Welcome to Pickelodeon, a little feature where we review all that is reviewable in the world. Pickelodeon is your one stop shop for the inside scoop on the best restaurants, bars, movies, music, events, and anything else you want to hear someone else's opinion on before you try it. Drop us a line in the comment box for any suggestions on what we should review next!

Elfreth's Alley

Philadelphia is a city rich with American history. Not only is it the birthplace of the United States of America, but it also served as the nation's first capital. The city is home to a number of fantastic historical sites such as Independence Hall, the Liberty Bell, the Powell House, and many more. However, many tourists (and locals) too often overlook one of the most fascinating historical sites in the city, Elfreth's Alley.

Elfreth's Alley was originally formed in 1702 as a path to connect the hustle and bustle of industrial 2nd Street to the Delaware River. In 1712 people began to build houses along the alley. Today, the oldest house still standing was constructed in the mid 1720's, making Elfreth's Alley the oldest continuously occupied residential street in the whole of the US.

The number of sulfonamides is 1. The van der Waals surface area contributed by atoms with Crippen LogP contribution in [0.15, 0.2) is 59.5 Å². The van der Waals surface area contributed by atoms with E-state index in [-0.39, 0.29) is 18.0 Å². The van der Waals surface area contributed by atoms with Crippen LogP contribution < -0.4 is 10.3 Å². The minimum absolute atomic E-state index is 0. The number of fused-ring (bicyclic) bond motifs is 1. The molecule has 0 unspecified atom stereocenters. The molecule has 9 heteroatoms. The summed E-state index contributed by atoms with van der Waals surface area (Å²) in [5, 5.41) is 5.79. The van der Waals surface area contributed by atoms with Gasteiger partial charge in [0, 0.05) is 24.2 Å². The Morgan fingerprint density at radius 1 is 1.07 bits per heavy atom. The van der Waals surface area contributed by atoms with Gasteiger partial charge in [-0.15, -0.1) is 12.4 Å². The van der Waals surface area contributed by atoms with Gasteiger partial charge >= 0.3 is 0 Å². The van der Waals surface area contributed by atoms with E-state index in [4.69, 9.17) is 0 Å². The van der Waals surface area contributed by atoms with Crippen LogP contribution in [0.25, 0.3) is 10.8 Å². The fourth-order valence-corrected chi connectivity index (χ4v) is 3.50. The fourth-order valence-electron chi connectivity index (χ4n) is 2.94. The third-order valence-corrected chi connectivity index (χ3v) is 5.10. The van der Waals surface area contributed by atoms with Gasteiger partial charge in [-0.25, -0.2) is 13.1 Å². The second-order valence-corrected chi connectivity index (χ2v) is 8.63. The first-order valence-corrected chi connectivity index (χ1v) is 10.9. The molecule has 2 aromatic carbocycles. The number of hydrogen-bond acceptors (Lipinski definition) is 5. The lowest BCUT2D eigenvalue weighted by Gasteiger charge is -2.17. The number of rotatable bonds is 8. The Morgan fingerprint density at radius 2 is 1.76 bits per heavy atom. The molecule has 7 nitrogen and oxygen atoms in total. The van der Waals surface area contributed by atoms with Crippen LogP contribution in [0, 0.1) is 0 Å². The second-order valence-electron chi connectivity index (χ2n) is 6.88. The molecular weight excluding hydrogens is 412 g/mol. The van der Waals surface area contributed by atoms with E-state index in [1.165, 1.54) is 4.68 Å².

When visiting historical sites, one typically hears of the famous, wealthy and/or important people who once lived or worked there. At Elfreth's Alley, you instead learn of everyday American life. The residents of the alley were known as the "Lower Sort," or working poor. The people who lived and worked on this street were the average, everyday Americans of their respective times.